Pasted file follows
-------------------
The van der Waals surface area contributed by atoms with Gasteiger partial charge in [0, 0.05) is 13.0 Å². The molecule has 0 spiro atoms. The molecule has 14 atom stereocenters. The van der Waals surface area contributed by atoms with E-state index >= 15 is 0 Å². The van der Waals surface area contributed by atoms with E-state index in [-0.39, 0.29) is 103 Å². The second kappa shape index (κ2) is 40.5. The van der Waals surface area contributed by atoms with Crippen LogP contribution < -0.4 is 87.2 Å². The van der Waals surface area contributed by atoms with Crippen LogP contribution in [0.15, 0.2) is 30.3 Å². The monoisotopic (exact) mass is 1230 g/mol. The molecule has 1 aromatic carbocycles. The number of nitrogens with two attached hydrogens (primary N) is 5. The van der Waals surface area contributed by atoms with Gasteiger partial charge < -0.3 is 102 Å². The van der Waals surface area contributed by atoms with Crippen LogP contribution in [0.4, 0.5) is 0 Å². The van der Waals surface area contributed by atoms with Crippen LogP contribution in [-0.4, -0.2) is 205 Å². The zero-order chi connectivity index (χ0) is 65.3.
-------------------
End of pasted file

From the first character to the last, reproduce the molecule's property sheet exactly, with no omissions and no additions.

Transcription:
The van der Waals surface area contributed by atoms with Gasteiger partial charge in [0, 0.05) is 13.0 Å². The molecule has 0 spiro atoms. The molecule has 14 atom stereocenters. The van der Waals surface area contributed by atoms with E-state index >= 15 is 0 Å². The van der Waals surface area contributed by atoms with E-state index in [-0.39, 0.29) is 103 Å². The second kappa shape index (κ2) is 40.5. The van der Waals surface area contributed by atoms with Crippen LogP contribution < -0.4 is 87.2 Å². The van der Waals surface area contributed by atoms with Crippen LogP contribution in [0.15, 0.2) is 30.3 Å². The monoisotopic (exact) mass is 1230 g/mol. The molecule has 1 aromatic carbocycles. The number of nitrogens with two attached hydrogens (primary N) is 5. The van der Waals surface area contributed by atoms with Gasteiger partial charge < -0.3 is 102 Å². The van der Waals surface area contributed by atoms with Crippen LogP contribution in [0.4, 0.5) is 0 Å². The van der Waals surface area contributed by atoms with Crippen LogP contribution in [-0.4, -0.2) is 205 Å². The zero-order chi connectivity index (χ0) is 65.3.